It’s Spring Break for both of the colleges at which I teach, but for me it’s time to get caught up on grading and other course tasks that fall off the map when one is in the thick of it. In his book The Courage to Teach (1997; 2007), Parker Palmer argues that good teachers maintain an orientation to one’s students, one’s self, and one’s subject. This Spring Break is an opportunity to assess all three: my students through grading, how I’m doing through reflection and introspection, and the course to date in terms of representing the subject in light of unfolding current events. Events in the Middle East / North Africa and closer to home have provided opportunities in particular to the upper level courses in the Sociology of War and Peace and Modern Social Thought (sociological theory) at the University of Massachusetts Lowell and Endicott College, respectively.
Unlike teaching, which operates under fairly strict time constraints of a particular number of meetings of a particular length each week, these activities are, like writing, unstructured. As such I turn to my favorite sources on writing at times like these. In Writing for Social Scientists (1986) Howard S. Becker describes a series of exchanges in a class on writing he felt he had no business teaching at that time.
…So I turned to a former graduate student and old friend sitting on my left and said “Louise, how do you write?” I explained that I was not interested in any fancy talk about scholarly preparations but, rather, in the nitty-gritty details, about whether she types or wrote in longhand, used any special kind of paper or worked at any special time of day. I didn’t know what she would say.
The hunch paid off. She gave, more or less unself-consciously, a lengthy account of an elaborate routine which had to be done just so. Although the was not embarrassed by what she had described, others squirmed a little as she explained that she could only write on yellow, ruled, legal-sized pads using a green felt-tip pen, that she had to clean the house first (that turned out to be a common preliminary for women but not for men, who were more likely to sharpen twenty pencils), that she could only write between such and such hours, and so on.
I went on with my interpretation. From one point of view, my fellow participants were describing neurotic symptoms. Viewed sociologically, however, those symptoms were magical rituals. According to Malinowski (1948, 25-36), people perform such rituals to influence the result of some process over which they think they have not rational means of control. He described the phenomenon as he observed it among the Trobriand Islanders…
I have considered my calendar, scanned the headlines of the day, blogged a few things, checked my Facebook messages, cleaned the kitchen, brewed some tea, and queued up some music.
Last week I blogged about an episode of WNYC’s Radiolab, “Help,” in which among other things, Elizabeth Gilbert, author of Eat, Pray Love (2007), describes her approach to inspiration. She thinks the muses or whomever find one working diligently at one’s desk and take pity. Are we, even in this modern era, after all still trying to appease the gods with our ritualistic behavior?
In Modern Social Thought, we just finished considering Max Weber, one of the three leading “classical” theorists which also include Marx and Durkheim. Marx is easy, appealing to any young turk even slightly discomfited with injustice in the social world as we know it, or easily rejected by a consideration of the fruits of those political “others” who have traced their heritage to him. Durkheim, too is admirable, for actually doing, in his groundbreaking work Suicide, the kind of “social physics” that August Comte, his French forebear and founder of our discipline said “should” be done. It really took me until graduate school to develop an appreciation for Max Weber and his concern with “rationalization” in modern society and the “iron cage” of bureaucracy.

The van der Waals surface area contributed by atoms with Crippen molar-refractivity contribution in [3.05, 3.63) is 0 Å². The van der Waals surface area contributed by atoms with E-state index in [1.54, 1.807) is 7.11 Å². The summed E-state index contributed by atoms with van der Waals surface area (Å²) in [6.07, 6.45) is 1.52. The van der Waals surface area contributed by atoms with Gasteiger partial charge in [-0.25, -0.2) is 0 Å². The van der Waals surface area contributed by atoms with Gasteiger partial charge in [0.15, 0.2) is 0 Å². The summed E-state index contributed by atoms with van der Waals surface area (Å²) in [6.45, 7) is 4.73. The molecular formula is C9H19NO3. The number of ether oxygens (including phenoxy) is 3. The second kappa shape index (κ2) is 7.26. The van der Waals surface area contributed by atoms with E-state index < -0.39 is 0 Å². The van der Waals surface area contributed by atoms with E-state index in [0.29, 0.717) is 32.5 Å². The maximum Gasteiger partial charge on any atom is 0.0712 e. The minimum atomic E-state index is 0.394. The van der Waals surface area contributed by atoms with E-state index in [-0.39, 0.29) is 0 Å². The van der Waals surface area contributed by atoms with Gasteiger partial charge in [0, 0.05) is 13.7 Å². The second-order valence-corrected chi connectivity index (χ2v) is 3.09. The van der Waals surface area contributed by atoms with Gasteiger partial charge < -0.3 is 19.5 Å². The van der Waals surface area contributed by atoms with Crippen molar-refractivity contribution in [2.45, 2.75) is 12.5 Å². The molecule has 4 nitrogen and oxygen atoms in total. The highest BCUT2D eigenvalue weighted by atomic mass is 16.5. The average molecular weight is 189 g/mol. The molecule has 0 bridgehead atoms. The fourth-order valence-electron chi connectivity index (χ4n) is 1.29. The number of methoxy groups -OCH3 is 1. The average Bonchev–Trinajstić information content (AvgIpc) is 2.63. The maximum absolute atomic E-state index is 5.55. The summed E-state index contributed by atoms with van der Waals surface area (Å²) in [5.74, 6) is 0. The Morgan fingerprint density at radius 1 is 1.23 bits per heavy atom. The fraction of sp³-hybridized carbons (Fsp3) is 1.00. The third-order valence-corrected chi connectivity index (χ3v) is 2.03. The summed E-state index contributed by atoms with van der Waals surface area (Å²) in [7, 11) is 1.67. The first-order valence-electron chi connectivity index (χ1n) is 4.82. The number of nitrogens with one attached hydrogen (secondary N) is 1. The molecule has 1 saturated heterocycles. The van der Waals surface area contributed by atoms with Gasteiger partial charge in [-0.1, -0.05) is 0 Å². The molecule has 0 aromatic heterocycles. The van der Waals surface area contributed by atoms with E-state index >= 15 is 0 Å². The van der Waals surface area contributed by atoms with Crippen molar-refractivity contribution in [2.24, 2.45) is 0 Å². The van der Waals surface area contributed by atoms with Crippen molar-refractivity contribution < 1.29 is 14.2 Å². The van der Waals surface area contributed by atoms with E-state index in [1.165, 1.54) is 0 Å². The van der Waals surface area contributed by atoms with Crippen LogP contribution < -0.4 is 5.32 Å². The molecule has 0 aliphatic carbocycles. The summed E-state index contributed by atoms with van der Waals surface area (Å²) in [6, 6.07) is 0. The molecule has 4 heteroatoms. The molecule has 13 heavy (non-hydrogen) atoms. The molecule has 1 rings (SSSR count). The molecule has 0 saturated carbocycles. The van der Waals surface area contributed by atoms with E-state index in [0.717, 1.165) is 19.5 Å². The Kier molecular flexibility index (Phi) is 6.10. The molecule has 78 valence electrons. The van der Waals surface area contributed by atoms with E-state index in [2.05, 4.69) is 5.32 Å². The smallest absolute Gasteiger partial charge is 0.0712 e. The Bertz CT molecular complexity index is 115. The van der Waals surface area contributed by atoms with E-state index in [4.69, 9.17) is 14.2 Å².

In our course’s text, The Discovery of Society (2010), Collins and Makowsky subtitle the chapter on Weber “The Disenchantment of the World.” Apparently, Weber borrowed this phrase from Schiller, using it to denote secularization. Indeed, it is given form in The Protestant Ethic and the Spirit of Capitalism, which, incidentally, Weber wrote upon emerging from the throes of depression. Was it the prospect of a society imprisoned by rationality or a world bereft of magic that drove him there?
Whichever may be the case, we survive to bear witness to some transcendent reality to which we turn our meditations in times of transition. It could be “the community,” or “the subject,” “Spirit,” or “the Divine.” As Thomas Merton indicates, this reality is immanent as well as transcendent.
…The reality that is present to us and in us: call it Being, call it Atman, call it Pneuma…or Silence.
And the simple fact that by being attentive, by learning to listen (or recovering the natural capacity to listen which cannot be learned any more than breathing), we can find ourselves engulfed in such happiness that it cannot be explained: the happiness of being at one with everything in that hidden ground of Love for which there can be no explanations.
I suppose what makes me most glad is that we all recognize each other in this metaphysical space of silence and happiness, and get some sense, for a moment, that we are full of paradise without knowing it.
It’s funny that this idea of immanence and transcendence, of intimacy and ultimacy, also came up in my reading yesterday, in a Shambhala Centaur Edition of Walt Whitman’s poem “Song of Myself” (1993). In the introduction, editor Stephen Mitchell quotes from the Upanishads.
Self is everywhere, shining forth from all beings,
vaster than the vast, subtler than the most subtle,
unreachable, yet nearer than breath, than heartbeat.
May you, too find the divine in the ordinary.